Aggression
Parkinson’s Disease
Schizophrenia

Hormonal

PMS
Breast Pain
Polycystic ovaries, endometriosis
Infertility
Menopausal symptoms

Mood

Anxiety, tension, depression / mood fluctuations

Inflammatory

Eczema, psoriasis,arthritis

Blood Sugar Imbalances

Weight gain, insulin resistance, type 2 diabetes

Fat Soluble Vitamin Deficiencies

Vitamins A, D, E & K

Suddenly that fat-free yoghurt doesn’t look quite so appealing does it!

Those scientific-sounding words explained!

Clearly there are some fats that you’d be best placed not to eat too much of, and there’s others that almost everyone needs to eat more of.  Here’s a quick overview of all of them, where you can find them in your diet and whether or not you should be eating them.  We’ve used the scientific terms since this is how you’ll see them on a food label.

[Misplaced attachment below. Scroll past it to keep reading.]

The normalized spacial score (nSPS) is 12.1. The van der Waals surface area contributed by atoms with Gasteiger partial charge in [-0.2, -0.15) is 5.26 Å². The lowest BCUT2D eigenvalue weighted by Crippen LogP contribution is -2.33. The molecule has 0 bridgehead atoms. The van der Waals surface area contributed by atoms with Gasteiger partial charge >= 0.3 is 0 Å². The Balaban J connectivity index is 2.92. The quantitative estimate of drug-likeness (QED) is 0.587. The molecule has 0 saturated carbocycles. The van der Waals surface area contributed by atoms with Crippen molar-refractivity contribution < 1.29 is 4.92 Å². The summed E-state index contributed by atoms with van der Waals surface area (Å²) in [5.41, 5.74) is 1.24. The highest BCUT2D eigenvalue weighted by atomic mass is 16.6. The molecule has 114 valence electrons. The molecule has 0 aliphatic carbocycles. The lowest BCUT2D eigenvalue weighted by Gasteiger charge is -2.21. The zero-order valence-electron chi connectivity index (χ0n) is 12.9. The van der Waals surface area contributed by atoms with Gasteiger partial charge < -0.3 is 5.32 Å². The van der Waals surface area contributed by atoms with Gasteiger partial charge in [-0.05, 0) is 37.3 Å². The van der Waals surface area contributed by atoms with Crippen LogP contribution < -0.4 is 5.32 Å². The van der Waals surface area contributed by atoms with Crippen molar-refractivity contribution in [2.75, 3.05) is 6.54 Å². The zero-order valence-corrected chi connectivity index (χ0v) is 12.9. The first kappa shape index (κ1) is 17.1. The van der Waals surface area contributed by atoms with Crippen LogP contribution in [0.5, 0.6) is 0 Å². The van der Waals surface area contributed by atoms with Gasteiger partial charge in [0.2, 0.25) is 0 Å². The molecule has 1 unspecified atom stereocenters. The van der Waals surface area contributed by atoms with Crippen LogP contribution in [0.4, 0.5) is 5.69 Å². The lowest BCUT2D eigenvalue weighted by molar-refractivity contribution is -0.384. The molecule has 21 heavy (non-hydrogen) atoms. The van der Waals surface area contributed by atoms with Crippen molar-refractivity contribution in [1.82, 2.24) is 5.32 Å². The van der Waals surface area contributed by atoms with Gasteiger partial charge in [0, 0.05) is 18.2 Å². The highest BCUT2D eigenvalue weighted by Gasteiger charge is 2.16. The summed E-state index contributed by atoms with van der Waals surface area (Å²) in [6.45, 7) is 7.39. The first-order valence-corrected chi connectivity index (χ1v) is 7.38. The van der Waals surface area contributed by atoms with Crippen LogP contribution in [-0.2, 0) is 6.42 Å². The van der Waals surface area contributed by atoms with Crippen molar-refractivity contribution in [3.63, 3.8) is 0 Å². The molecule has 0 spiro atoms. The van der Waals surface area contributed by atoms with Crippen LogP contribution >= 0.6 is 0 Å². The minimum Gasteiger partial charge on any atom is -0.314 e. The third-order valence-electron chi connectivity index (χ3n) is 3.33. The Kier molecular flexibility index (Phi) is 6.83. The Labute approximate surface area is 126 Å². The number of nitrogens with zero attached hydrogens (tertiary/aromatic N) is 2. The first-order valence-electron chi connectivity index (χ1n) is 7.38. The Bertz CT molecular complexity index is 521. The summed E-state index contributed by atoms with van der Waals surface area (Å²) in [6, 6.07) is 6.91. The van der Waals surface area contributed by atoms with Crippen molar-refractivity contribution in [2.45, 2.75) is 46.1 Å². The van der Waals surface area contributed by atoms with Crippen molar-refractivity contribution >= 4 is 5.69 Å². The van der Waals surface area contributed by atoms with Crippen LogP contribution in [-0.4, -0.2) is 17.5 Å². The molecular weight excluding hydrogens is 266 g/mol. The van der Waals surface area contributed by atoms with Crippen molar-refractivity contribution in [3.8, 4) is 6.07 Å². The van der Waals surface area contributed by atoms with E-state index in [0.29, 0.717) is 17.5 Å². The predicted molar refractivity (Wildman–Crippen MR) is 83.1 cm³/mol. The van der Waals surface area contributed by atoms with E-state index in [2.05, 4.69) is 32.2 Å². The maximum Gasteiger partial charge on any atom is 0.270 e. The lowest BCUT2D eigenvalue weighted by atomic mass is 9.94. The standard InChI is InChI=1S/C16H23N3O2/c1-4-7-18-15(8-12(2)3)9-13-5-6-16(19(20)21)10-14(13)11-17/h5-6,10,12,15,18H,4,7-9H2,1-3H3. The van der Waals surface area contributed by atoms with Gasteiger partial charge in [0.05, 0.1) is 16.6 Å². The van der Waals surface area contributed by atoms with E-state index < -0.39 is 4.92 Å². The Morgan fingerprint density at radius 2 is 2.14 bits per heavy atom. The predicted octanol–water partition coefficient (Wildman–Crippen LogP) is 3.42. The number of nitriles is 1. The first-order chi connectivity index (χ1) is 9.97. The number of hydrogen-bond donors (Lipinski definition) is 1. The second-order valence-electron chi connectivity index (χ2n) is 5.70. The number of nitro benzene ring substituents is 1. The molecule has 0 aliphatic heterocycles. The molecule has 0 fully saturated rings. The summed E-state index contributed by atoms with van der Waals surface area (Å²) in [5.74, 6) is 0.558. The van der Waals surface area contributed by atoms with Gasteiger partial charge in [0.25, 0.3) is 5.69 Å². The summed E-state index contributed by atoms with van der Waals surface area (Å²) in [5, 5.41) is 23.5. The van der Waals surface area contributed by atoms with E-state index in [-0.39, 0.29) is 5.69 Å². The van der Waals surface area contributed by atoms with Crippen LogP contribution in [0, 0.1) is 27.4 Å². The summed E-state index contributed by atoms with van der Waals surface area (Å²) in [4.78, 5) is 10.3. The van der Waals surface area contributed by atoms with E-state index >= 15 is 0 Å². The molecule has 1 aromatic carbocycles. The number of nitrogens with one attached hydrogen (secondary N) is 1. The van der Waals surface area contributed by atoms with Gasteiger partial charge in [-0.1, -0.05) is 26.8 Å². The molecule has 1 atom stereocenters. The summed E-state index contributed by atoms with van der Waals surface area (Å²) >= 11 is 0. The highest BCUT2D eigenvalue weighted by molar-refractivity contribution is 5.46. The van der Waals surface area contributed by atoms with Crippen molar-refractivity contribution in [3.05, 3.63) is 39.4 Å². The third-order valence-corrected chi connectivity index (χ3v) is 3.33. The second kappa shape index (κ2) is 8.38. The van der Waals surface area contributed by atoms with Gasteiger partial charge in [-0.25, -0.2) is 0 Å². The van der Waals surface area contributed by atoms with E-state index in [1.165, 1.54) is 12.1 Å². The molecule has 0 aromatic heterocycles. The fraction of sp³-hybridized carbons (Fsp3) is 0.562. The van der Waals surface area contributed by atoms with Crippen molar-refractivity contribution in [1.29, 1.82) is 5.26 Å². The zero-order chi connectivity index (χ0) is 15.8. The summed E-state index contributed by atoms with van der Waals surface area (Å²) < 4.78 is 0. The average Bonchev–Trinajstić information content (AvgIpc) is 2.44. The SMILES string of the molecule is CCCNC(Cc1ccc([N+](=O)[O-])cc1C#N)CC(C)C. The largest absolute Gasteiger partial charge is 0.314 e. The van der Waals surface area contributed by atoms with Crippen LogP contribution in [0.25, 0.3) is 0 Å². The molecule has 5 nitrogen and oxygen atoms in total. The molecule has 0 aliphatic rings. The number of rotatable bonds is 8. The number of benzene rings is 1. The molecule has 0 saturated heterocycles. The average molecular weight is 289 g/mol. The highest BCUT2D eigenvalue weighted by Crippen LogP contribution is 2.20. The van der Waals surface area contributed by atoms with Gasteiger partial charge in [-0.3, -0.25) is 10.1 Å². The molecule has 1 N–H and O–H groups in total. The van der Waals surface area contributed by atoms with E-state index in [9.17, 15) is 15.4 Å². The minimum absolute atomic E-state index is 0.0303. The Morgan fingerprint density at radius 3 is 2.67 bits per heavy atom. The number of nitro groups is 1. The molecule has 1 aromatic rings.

Saturated fats

Where do you find them? – Meat (beef, poultry, pork, sausages etc.), lard, dairy products (cheese, milk, cream, butter, yoghurt), cocoa butter (chocolate), tropical fats such as palm oil (processed foods) and coconut oil.

Why do you need them? To provide insulation around your organs and under your skin to keep you warm and absorb shock.  Saturated fats also provide energy, calories and heat.

Do I need to eat them? Yes – up to a maximum of about 24g daily for an average adult – the equivalent of 3 rashers of bacon, an ounce of dark chocolate and a teaspoon of butter.  However most people eat far more than the recommended maximum amount per day and need to reduce rather than increase their intake.

Unsaturated & polyunsaturated fats

Where do you find them? – Olive oil, sunflower oil, safflower oil, sesame seed oil, blackcurrant seed oil, evening primrose oil, borage seed oil, algae, soybean oil, hemp seed oil, avocado, oily fish, nuts & seeds